Option 3: Redesign your assessment

If you are in a position to make any changes to your assessment then you could think of redesigning it. Redesign can help to either limit the use of AI through a different task design, a different distribution of weighting or, if the ability to utilize AI is an important skill you want your students to develop, to embed AI into the assessment. Some options for redesign at different levels are presented and discussed below but in any case it is important to also consider other factors that will influence your ability to make changes. When deciding on whether you are able to make changes consider the following questions: 

  • Will this redesign require minor/ major modifications?  
  • Does this change require a change to the module level learning outcomes? 
  • Does this change require a change to program level learning outcomes? 
  • Does this change require a change to assessment type? 
  • Does this change have a knock on effect on other assessments on the module? (for example in terms of redistribution of the weighting)? 
  • Will there be sufficient time left for those to be approved by relevant committees prior to the start of the module? 

You can read more about major and minor modifications procedures here.

When introducing any changes to the assessment please ensure that: 

  • Students are appropriately briefed about what is allowed and what is not allowed in terms of AI use. An example of such briefing can be found in the downloadable resources section on the Reflective Essay case study.
  • You consider a module/ programme level strategy to teach students about positive ways to engage with AI that are pedagogically helpful and do not raise concerns around academic integrity. 
  • There is a procedure in place for dealing with suspected plagiarism/ AI misconduct cases. There is no reliable way to detect AI in students’ work currently. There are certain pieces of software that might highlight some aspects of work that could come from AI but you cannot know for certain that is the case. In general, AI output can be formulaic in nature and AI is known to use false references. If you suspect AI was used to plagiarize you can introduce an additional assessment method to determine whether that was the case or not. This could include authenticity interviews, as mentioned in College guidance.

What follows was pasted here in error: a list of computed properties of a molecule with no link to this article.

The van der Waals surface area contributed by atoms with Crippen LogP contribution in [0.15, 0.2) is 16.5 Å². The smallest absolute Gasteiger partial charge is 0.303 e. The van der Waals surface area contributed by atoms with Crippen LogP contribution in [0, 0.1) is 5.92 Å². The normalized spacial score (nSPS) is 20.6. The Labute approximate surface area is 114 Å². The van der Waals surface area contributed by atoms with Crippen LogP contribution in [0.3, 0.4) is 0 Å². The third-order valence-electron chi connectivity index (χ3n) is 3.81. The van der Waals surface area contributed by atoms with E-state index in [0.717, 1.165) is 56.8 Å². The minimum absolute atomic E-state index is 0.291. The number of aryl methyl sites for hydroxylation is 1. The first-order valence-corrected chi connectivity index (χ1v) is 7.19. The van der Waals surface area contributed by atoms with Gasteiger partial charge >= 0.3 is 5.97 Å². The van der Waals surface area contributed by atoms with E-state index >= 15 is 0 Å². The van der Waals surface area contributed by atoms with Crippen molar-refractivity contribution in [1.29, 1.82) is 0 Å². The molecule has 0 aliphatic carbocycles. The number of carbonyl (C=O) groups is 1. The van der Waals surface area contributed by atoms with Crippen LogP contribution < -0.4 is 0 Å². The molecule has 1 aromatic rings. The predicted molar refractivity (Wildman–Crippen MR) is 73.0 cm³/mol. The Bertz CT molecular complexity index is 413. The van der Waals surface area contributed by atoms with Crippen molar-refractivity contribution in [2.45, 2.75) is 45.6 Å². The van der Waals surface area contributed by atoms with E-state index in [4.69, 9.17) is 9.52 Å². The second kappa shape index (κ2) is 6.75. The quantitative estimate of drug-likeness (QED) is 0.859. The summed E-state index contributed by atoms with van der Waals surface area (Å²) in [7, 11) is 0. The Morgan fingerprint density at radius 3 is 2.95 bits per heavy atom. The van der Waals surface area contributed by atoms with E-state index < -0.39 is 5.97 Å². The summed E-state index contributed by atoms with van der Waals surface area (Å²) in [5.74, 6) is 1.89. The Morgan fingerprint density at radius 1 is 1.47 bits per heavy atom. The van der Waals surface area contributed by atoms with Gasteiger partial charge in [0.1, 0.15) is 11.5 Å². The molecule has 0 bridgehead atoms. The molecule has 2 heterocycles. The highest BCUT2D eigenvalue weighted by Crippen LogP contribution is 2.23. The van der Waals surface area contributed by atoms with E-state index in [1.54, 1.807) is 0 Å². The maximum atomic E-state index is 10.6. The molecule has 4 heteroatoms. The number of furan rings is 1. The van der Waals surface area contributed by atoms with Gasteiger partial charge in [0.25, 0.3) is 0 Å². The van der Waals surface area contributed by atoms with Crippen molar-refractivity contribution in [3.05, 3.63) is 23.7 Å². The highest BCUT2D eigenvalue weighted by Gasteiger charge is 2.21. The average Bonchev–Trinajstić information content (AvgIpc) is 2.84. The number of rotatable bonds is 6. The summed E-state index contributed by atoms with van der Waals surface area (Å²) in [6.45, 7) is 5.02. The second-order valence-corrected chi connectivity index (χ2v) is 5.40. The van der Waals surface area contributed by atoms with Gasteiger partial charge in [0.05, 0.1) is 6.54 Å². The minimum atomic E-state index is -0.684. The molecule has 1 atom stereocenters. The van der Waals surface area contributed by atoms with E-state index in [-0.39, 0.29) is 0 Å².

• Ensure that all stakeholders are consulted about potential changes 

Redesign programme level assessment strategy

Modular assessment can lend itself towards overassessing as each module tends to be assessed independently often by more than one assessment making assessment strategy more compartmentalized. An alternative way of looking at assessment strategy is employing synoptic assessment. Synoptic assessment synthesises student learning from several modules within a programme. This means that students need to demonstrate their ability to make connections between learning on different modules. Such an approach also has the potential to reduce assessment burden as the need to assess on every module is removed. Such an approach has been introduced at Brunel and at Queen’s University Belfast.  

Redesign an individual assessment 

In circumstances when changes to assessment strategy on the module aren’t possible or desirable you can focus on one assessment and redesign it with AI in mind. This redesign will depend on your beliefs about the role of AI in students’ future so can focus on either attempting to eliminate any impact, or making it a part of assessment process or product.